This is getting a bit long so let me share another interesting takeaway from this survey, then leave you with another question to sound off about.

Less than 18 percent of you said your last purchase was of a different brand with the goal of improving your performance. I find that puzzling, as I’ll bet nearly 100 percent of you chose your last driver, putter or irons specifically with that goal in mind.

I can only take that to mean that you have relatively low expectations of improvement when you buy wedges—can you all share some thought with me to help me understand why that is?

Thanks, and I look forward to some lively dialog this week. I don’t chime in often to your comments, but I will this week if you want to have a discussion. Should be fun!

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On Spec

On Spec: I fell in love at Sweetens Cove | Finding your golf “community”

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In this episode of On Spec, Ryan can’t say enough great things about his first trip to Sweetens Cove for the first Oil Hardened Classic—an event dedicated to persimmon and blade irons. He also talks about a new group of golf buddies in the era of social media.

Check out the full podcast on SoundCloud below, or click here to listen on iTunes or here to listen on Spotify.

Want more GolfWRX Radio? Check out our other shows (and the full archives for this show) below. 

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Opinion & Analysis

It started with a crazy idea…

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It’s been nearly six years since Bob Parsons decided he wanted to get into the golf club business, and it was five years ago that Ryan Moore was presented with an iron that looked like something out of a Frankenstein movie.

Since then, the name PXG has been growing in stature as quickly as this industry has seen in a long time. In my time with Tour Ops Director Matt Rollins, I discovered once again that there was a point for all of these department heads, where the ability to work in a vacuum with no boundaries peaked enough curiosity to leave great jobs and take a winger on a man’s idea that at inception may have sounded a bit crazy.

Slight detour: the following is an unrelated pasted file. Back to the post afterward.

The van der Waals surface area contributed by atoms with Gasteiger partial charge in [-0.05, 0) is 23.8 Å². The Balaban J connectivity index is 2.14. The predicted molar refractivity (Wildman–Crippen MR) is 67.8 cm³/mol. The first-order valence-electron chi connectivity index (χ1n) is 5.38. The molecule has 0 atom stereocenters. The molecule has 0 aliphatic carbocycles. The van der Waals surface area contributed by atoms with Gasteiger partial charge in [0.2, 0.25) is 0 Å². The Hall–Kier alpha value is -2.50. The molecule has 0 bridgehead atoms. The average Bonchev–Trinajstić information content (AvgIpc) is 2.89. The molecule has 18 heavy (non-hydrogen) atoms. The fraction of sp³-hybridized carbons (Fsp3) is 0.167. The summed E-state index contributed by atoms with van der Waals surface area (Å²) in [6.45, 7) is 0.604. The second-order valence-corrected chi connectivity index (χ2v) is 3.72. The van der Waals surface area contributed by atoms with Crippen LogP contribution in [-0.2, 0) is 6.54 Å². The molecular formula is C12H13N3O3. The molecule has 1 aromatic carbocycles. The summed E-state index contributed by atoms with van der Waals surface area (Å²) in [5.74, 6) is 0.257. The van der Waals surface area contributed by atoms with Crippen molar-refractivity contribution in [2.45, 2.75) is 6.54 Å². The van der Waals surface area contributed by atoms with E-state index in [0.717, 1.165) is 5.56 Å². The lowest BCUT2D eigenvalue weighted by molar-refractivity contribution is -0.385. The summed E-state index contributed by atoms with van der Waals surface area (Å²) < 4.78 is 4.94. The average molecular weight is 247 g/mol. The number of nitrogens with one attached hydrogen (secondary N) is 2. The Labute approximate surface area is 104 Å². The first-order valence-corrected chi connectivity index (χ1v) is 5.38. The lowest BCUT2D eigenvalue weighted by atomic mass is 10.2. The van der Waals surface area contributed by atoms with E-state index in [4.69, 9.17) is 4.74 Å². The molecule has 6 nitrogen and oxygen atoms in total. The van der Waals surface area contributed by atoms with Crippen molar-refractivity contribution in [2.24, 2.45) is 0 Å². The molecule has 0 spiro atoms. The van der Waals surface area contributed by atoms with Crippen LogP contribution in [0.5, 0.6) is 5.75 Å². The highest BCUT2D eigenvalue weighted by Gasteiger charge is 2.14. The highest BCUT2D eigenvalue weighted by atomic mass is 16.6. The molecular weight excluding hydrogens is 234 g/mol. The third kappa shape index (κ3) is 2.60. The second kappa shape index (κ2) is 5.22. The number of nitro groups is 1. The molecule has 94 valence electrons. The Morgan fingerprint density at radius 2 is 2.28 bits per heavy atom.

Now let’s be clear, Bob Parsons knows golf clubs. Like many on this site, he’s a gear junkie—yes, with unlimited resources to find exactly what he wants. However, being a gear junkie myself, I always wondered what it would look like if I had the resources to go as far down the rabbit hole as I wanted to without risking the roof over my head AND without the mandate of a company to limit my search. This is important to understand because as you may have seen in the last video, the people Mr. Parsons chooses to work with seem to have this unrelenting curiosity as well.

The tour operations started this way: Ryan Moore was the perfect guy to attract early on. He’s a searcher, he has the resume to gain trust, and he’s extremely measured. Ryan doesn’t do anything on a whim, although it may appear so. He considers everything down to the last point before he says yes. I can say this in confidence knowing his story and interacting with him a few times. I have interacted with a good portion of the early PXG staff and to a person they have all said the same thing: “It seemed a bit crazy at the time, but I was curious: I hit the clubs and I wanted in.”

The current staff like the front office is a good mix of all personalities and as a whole they represent the perfect mix to get the PXG message out into the world. Players like Horschel, Perez, Ko, Hahn, Lee, ZJ, Moore, HOF icon Gary Player, and most recently aspiring LPGA player, long drive champion and influencer Troy Mullins.

Now, I won’t get into all of the club junkie tidbits I get from Matt here: ya just gotta watch the video. It was a fun interview and my biggest takeaway personally is that despite all of the opinions and polarizing discussions around PXG, these guys really care about what they are doing and where they want to go.

As you will see in Episode 6 of The Disruptors, Matt Rollins at first had a kind of “yeah right” reaction to the whole thing—then you start to get around Bob, and Mike and Brad and you begin to understand just how serious these guys are about taking PXG to places we have never seen. Are they one of the Big 4? No. They never will be—it’s not designed that way. Are they a company that has the nimbleness, brains, and swagger to continue to shake things up? Oh, yeah. And that’s exactly how Bob likes it.